I’m as big a listmaker as they come. Can we all agree on that? I mean, I started a website about my love for lists, for Gosh sakes.
But sometimes, my brain is a jumble and listmaking doesn’t cut it.
For those times, I turn to mind mapping.
If you’re not familiar, I like the way this article describes it: A mind map is basically a diagram that connects information around a central subject. I think of it as a tree with several branches. Or a bush maybe. Depends.
I take the standard mind map one step further for my Penelope mind. I give it two sides.
The Left Side:
The left side is for the mind-map itself. You start with a main idea and then you begin to “branch off” into smaller, more narrow ideas from there.
The temptation is to get pretty or intricate or fussy with your mind map. My first instinct was to color-code it. BUT, I found that got in the way of the very thing that mind-mapping was supposed to be doing for me: helping my brain get itself down on paper.
I needed to remove every barrier and just write.
So my mode is to grab a good notebook and a comfortable pen and go to town.
This is an actual mind map I just did. In this case, I used it to make a decision. I’d been going round and round about what I want to do for my son’s 5th birthday. I hate parties and party planning, so this was tough.
Using the mind-map, I went over my options and then, within 90 seconds or so, I came to a decision. (Spoiler alert, my future includes a trip to Chuck E. Cheese. Ugh.)
Notice, though, that my real-life mind map is MESSY. I did not make this pretty at all, not even for the camera. I just let myself scribble and try to keep up with my brain. Pretty is not the goal here, Penelopes. Pretty will get in your way.
Watch. (Beware it’ll start playing with a rockin’ beat, so hit Mute if the situation necessitates it. But also feel free to do some chair twerking if you feel the need.)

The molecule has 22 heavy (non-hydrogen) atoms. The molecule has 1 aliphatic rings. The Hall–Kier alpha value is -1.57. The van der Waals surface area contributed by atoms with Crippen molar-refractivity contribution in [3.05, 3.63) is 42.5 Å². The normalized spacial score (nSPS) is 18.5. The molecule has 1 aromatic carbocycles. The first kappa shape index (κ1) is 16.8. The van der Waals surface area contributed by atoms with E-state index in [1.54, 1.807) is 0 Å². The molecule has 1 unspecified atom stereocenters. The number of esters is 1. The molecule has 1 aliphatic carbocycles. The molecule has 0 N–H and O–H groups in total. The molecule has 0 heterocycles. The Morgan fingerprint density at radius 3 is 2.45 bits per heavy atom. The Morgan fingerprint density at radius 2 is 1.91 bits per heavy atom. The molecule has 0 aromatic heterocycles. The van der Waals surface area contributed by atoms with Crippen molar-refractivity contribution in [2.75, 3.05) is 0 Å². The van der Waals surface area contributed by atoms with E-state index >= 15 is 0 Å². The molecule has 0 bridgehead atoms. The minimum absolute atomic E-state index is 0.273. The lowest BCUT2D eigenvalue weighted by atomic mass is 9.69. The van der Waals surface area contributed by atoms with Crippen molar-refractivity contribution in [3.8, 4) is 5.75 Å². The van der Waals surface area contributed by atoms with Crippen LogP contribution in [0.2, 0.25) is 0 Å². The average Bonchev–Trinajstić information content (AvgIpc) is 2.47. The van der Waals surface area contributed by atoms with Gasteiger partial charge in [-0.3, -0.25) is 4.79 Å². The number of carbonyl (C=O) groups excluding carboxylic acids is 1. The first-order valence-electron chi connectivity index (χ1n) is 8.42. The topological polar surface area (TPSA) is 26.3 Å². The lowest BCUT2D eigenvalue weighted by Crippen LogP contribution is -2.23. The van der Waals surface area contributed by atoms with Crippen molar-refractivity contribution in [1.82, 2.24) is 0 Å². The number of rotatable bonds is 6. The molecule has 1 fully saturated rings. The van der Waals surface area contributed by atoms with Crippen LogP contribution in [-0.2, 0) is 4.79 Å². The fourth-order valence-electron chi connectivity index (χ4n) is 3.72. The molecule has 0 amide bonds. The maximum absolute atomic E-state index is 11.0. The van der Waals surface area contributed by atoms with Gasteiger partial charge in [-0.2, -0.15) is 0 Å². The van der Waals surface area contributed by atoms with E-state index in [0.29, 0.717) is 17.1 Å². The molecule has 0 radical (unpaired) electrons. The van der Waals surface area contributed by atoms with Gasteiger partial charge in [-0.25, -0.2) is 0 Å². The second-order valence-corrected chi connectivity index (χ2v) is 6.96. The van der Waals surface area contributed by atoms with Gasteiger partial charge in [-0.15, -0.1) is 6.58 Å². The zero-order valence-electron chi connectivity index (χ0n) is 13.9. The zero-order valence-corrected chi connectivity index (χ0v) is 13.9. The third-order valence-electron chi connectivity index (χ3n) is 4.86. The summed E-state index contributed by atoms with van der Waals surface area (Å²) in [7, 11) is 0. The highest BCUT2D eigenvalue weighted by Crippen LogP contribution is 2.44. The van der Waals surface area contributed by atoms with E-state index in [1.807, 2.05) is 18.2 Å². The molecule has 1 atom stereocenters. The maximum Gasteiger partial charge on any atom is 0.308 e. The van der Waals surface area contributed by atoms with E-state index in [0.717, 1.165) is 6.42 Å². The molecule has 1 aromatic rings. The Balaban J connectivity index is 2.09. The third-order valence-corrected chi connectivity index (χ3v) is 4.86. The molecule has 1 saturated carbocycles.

- Don’t edit yourself.
- Go fast.
- Allow your brain to go down the trails it wants to. Does it want to think broad? Or go narrowly all the way down a path?
- Don’t make judgments, let your brain lead.
Take a minute to look at your mind map in it’s complete state. Has it helped to gain any clarity? Are there paths you thought you might want to go down that are not as fruitful once you explored? Great, that’s why we do this. I want you to put an “X” through the paths you don’t intend to follow.
The Right Side:
Where you want to take action, you will use the right side of the page to create task lists, in your standard list form, to follow. I do this because my mind can’t “read” the mind map when I’m in execution mode. For that, I need a straight up, bullet-pointed list. That’s what we’re creating on this right side.
Here’s my group of execution-ready lists for the birthday part that I decided on in the video above. Again, not complete, this page is a work in process.
Think of it like this: left is “dump”, right is “go”. Dump and go, people, dump and go!
You can see that a mind map can be used for project planning, fleshing out an idea, or for a pro-con situation, such as deciding what I want to do for my son’s birthday party. I’ve used it for all those things to great affect. And, mind-mapping can be done alone or as a group.
And, it can be done on paper, or with a digital tool. I do most of my note-keeping and daily To Do-ing on paper, BUT, mind-mapping can also be done really well using some online tools. Digital options can be wonderful in work as a team, where multiple people can edit the mind map. It also makes it easy to share a PDF version. I know that XMind is the most popular digital tool of the trade, but I prefer to brainstorm using MindMeister. It’s prettier in a lot of ways and has some great functionality.
Interested? this article is a fantastic place to begin.
Getting our brain on paper brings clarity to planning, and purpose to execution, and it also creates some white space in your brain.
Which, if I know you, you’ll simply fill up again.
PS: I know you’ll ask, so I’ll tell you that the notebook I’m using in the video is my favorite one for this kind of large-scale work. It’s A4, roughly 8.5 x 11 and has grids, which grounds me on both the mind-mapping and the list-making sides. I have several Miquelrius notebooks and I love them all.